Surging False Positives: The Problem of Finding the Needle in a Haystack
Financial Institutions are prevented from allowing any illicit entries onto their books. We have seen in the recent past, heavy fines were imposed on financial institutions who did not implement proper controls to check financial transactions carried out by terrorist organisations to conduit money using banking channels. This scenario has impacted the risk appetite of financial institutions when it comes to on-boarding customers.
With 4th Anti-Money Laundering Directive (4AMLD), the demands of AML have also increased with institutions required to perform KYC compliance process to screen both individuals and corporates to ensure that they comply with regulatory requirements.
Financial Institutions conduct screening of customers and transactions against a long list of data. The chance of a near match or mismatch called false positives must be investigated and eliminated, and the process is complex due to the mechanics of screening data – it is like finding the needle in a haystack.
If you ask AML professionals what causes them the most headaches, the issue of ‘False Positives’ will no doubt be at the top of the list, particularly when it involves customer name screening and adverse news research. Each of these crucial processes runs into problems caused by false positives.
The result is perhaps inevitable in that these daily screenings produce a large number of false positives, or alarms that flag an issue that must be investigated. In fact, a recent research by AML technology firm Fortytwo Data states that banks were spending £2.7 billion per year investigating false positives due to outdated AML systems. At the same time, spending by financial institutions and firms operating in other AML compliance-regulated industries is projected to increase to £6.4 billion in 2017 on a global scale and reach its peak at around 2020.
Investigating through each alert is time-consuming and complex at an average cost of £20 each time, cumulatively creating a hefty bill when a bank has millions of customers to screen. Remediation departments have steadily increased in size and there are larger financial institutions that report their annual expenditure for AML screening alone exceeds £3bn. However, this can be reduced by streamlining compliance process and implementing solutions with advanced matching algorithms. Here are some of the methodologies to reduce false positives:
1) You can use partial matching algorithm which retrieves all the records that are similar to that on the watch list. Records show these type of relationship when few elements of the first record match few elements of the second record.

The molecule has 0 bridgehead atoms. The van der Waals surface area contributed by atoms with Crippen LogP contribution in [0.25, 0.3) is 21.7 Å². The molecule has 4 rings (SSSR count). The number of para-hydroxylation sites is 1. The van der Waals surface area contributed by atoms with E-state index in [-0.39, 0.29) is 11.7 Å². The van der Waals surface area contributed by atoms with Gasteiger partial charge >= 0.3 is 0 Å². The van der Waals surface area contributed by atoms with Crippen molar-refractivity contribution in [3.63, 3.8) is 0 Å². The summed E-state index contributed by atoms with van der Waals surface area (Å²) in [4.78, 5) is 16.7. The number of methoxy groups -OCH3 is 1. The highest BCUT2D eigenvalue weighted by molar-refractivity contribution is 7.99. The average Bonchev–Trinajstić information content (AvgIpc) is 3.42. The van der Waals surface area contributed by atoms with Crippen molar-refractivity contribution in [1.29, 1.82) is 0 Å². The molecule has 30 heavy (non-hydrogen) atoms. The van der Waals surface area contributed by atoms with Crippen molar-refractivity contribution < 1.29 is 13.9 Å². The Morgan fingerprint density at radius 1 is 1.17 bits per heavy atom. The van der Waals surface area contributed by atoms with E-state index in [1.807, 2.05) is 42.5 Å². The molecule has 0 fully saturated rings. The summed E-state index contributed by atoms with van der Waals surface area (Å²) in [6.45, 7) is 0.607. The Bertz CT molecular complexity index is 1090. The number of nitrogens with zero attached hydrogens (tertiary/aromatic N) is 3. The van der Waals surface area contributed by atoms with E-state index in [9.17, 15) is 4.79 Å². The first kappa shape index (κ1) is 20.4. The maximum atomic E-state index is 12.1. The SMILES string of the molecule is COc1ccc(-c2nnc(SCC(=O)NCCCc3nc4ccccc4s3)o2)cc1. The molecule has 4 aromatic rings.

2) Phonetic Matching is another method which uses fuzzy logic algorithms to match records based on how they are pronounced rather than how they are spelt.
3) Another emerging method is to teach an intelligent machine to automatically learn from previously discounted transactions to refine the entire process, altering scoring criteria automatically to reduce false positives.
4) A search using your customer’s biometrics over a biometrically enabled list of sanctioned individuals would dramatically decrease false positives.
5) Blockchain and DLT can be used to create digital identities for the customers. This digital identity would store all relevant information about the customer from addresses, account details, director’s details, PEPs etc which could be used during AML / transaction monitoring, thus increasing the accuracy of the monitoring and reducing the likelihood of false positives.
Financial Institutions should start tapping the potential of the Machine Learning, Artificial Intelligence and Blockchain technologies to mitigate false positives and adhere to the regulatory expectations at a reduced cost.
At Cenza, we leverage RegTech solutions to help your institution find the needle in a haystack, and onboard customers faster with improved quality and efficiency. Do reach out to us to know more.
Deepak Amirtha Raj is a Research & Strategy Analyst in the Risk and Compliance sector. He focusses on Business Strategy Research, Emerging Technologies and Advanced Analytics. He studied business at Saint Joseph’s College and had previously worked with Royal Bank of Scotland as Business Process Analyst.
David Howland has over thirty years of experience in the Financial Services industry, providing Regulatory, Compliance and Risk guidance/advice to firms around the world to meet the ever-changing and growing home state and global regulatory and legislative expectations.